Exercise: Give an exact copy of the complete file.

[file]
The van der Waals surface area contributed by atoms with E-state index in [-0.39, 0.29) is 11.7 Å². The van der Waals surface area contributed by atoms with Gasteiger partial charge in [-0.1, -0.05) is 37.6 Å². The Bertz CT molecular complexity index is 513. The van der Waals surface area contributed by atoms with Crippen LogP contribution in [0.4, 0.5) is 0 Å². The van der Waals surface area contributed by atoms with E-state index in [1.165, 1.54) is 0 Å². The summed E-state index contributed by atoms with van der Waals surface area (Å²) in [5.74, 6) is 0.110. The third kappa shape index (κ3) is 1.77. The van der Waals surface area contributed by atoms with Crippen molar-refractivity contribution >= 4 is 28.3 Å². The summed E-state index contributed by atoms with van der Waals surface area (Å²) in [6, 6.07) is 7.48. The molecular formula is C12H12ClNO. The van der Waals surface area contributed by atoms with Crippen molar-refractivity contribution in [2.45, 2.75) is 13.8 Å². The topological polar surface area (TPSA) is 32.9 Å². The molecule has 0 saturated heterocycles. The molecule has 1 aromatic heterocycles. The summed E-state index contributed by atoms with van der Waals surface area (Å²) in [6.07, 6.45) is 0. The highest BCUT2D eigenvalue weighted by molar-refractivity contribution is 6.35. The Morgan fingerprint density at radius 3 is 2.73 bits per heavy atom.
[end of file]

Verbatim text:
The van der Waals surface area contributed by atoms with E-state index in [-0.39, 0.29) is 11.7 Å². The van der Waals surface area contributed by atoms with Gasteiger partial charge in [-0.1, -0.05) is 37.6 Å². The Bertz CT molecular complexity index is 513. The van der Waals surface area contributed by atoms with Crippen LogP contribution in [0.4, 0.5) is 0 Å². The van der Waals surface area contributed by atoms with E-state index in [1.165, 1.54) is 0 Å². The summed E-state index contributed by atoms with van der Waals surface area (Å²) in [5.74, 6) is 0.110. The third kappa shape index (κ3) is 1.77. The van der Waals surface area contributed by atoms with Crippen molar-refractivity contribution >= 4 is 28.3 Å². The summed E-state index contributed by atoms with van der Waals surface area (Å²) in [6, 6.07) is 7.48. The molecular formula is C12H12ClNO. The van der Waals surface area contributed by atoms with Crippen molar-refractivity contribution in [2.45, 2.75) is 13.8 Å². The topological polar surface area (TPSA) is 32.9 Å². The molecule has 0 saturated heterocycles. The molecule has 1 aromatic heterocycles. The summed E-state index contributed by atoms with van der Waals surface area (Å²) in [6.07, 6.45) is 0. The highest BCUT2D eigenvalue weighted by molar-refractivity contribution is 6.35. The Morgan fingerprint density at radius 3 is 2.73 bits per heavy atom.